The biggest obstacle to broader adoption of robotics is that only experienced roboticists can develop robotics applications. To make a robot reliably and robustly do something useful, you need a deep understanding of a broad variety of topics, from state estimation to perception to path planning. While few people in the world have this expertise, many people can write software. What we need is more of those software developers involved in the business of developing robotics applications.
I say “applications” to distinguish this work from that of developing new algorithms or core building blocks. Making an analogy to traditional software development, I don’t need to understand how process schedulers, or file systems, or memory managers work in order to develop useful desktop applications. And I don’t need to know the details of DNS, web servers, or web sockets to develop portable web applications. Knowing more about the underpinnings of the system will always be useful, of course. But the key is that, once the building blocks are established, understood, documented, and tutorialized, the barrier has been greatly lowered: you just need to be able to write code.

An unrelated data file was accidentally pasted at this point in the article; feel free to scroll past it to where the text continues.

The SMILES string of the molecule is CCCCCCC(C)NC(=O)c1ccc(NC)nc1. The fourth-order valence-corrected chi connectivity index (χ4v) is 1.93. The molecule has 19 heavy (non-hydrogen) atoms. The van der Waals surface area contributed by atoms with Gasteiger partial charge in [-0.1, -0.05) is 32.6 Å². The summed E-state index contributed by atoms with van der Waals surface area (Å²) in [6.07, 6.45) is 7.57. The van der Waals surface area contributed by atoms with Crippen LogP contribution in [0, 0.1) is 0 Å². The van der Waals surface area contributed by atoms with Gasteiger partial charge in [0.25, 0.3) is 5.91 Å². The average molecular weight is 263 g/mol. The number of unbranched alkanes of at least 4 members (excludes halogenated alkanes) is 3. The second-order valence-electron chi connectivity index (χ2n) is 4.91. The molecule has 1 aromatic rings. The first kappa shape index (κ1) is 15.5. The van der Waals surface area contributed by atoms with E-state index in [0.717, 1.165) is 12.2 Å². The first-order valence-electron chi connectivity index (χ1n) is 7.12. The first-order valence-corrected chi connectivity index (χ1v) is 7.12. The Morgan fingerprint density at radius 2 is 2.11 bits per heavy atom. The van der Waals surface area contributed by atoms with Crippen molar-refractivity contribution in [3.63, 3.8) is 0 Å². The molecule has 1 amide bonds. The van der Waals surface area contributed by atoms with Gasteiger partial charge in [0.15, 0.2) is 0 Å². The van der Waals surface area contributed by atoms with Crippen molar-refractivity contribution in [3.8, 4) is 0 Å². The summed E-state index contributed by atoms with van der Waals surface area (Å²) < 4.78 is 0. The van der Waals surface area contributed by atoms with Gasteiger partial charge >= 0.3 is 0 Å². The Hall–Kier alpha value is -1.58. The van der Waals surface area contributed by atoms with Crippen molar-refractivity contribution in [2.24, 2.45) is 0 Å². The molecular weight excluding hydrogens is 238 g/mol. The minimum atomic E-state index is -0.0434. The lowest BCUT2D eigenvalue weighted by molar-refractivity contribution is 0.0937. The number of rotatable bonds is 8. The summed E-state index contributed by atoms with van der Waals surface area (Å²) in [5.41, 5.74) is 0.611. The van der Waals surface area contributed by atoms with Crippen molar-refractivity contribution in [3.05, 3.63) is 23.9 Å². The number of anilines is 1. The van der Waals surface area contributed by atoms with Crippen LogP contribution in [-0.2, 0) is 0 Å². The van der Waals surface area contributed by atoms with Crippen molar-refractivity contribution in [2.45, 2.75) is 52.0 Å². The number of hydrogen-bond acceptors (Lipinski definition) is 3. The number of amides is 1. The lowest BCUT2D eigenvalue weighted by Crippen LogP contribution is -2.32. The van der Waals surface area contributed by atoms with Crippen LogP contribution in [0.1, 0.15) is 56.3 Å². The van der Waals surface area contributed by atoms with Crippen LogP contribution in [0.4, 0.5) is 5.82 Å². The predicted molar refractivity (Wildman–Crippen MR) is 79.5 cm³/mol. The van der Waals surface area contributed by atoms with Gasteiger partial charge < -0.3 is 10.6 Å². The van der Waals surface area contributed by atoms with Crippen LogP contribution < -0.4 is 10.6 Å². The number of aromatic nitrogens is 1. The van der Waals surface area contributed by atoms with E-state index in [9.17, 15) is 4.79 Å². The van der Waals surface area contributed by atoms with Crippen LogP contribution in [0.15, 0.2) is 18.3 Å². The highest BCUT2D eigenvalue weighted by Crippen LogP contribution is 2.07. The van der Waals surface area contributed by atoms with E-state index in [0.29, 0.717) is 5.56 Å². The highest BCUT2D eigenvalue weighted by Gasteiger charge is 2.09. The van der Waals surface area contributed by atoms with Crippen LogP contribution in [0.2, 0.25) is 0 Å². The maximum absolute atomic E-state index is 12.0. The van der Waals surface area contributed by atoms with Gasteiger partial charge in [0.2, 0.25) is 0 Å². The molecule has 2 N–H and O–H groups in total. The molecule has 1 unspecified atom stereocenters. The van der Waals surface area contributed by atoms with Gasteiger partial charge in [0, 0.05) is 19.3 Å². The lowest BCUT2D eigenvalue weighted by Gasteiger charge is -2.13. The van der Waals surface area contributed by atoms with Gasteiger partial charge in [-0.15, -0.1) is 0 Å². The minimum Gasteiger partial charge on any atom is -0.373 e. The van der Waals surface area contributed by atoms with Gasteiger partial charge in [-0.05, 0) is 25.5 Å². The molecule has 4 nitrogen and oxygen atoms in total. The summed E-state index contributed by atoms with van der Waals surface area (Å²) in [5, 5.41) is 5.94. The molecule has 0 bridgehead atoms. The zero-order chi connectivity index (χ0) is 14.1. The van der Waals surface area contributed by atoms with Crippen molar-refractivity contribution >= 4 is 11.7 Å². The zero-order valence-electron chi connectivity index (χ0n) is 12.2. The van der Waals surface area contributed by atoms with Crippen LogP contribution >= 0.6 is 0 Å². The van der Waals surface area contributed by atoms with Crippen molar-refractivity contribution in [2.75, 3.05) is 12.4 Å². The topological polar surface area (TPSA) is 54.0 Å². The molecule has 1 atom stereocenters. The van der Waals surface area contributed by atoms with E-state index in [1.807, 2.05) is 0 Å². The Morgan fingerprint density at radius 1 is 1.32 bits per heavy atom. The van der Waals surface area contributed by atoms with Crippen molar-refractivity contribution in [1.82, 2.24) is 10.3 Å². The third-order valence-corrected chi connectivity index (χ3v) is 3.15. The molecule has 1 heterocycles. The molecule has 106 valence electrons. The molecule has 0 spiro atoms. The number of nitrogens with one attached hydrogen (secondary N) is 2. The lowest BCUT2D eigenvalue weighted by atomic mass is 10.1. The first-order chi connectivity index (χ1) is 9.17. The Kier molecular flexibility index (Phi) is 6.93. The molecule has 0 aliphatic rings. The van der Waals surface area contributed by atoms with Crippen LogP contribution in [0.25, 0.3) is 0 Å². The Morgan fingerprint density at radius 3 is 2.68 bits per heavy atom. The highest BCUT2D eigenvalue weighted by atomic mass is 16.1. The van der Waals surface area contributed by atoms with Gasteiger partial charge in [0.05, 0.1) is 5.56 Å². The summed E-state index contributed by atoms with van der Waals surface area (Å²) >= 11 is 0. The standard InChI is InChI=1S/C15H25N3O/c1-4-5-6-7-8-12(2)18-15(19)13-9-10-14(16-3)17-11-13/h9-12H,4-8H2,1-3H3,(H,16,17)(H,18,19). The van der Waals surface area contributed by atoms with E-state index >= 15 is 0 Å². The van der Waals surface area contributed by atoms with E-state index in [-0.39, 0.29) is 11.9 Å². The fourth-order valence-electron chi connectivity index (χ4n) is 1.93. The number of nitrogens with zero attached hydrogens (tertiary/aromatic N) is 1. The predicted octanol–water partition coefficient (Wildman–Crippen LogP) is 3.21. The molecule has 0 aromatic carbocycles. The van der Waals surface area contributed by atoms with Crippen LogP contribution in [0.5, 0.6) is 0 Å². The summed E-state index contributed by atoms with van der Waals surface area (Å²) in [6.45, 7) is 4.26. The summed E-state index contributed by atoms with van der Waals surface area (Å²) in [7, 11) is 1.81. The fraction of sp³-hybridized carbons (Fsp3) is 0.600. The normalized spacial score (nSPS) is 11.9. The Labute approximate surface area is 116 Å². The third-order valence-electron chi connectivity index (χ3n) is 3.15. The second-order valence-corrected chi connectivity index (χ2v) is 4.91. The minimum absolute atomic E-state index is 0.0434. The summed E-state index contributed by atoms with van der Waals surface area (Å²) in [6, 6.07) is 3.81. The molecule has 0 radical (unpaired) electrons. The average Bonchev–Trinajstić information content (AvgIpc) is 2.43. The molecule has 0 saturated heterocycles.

Beyond just getting more people working with robots, we need better ideas for how robotics technology can be usefully and profitably employed to support people in their everyday lives. My experience in the robotics community over the last 15 years has convinced me that roboticists are pathologically bad at coming up with application ideas. We’re enamored of the technology, which is good in that it motivates us to work hard on important problems. But it also leads us to concentrate on “robotic” solutions to problems, without regard to what people who experience those problems really need. We can fix this problem by adding orders of magnitude more developers to our community, each of whom comes with a new and different perspective. And we can do that by making the development of robotics applications accessible to any competent programmer.
The Android and iOS platforms made it possible for people with no more than a passing understanding of 3G, GPS, or touch screens to build useful, even world-changing mobile applications. We can do the same for robotics. We’re on the right path, with a lot of effort going into open, shared software platforms for robotics. We just need to keep pushing, and to keep the non-robotics engineer in mind when we’re building things.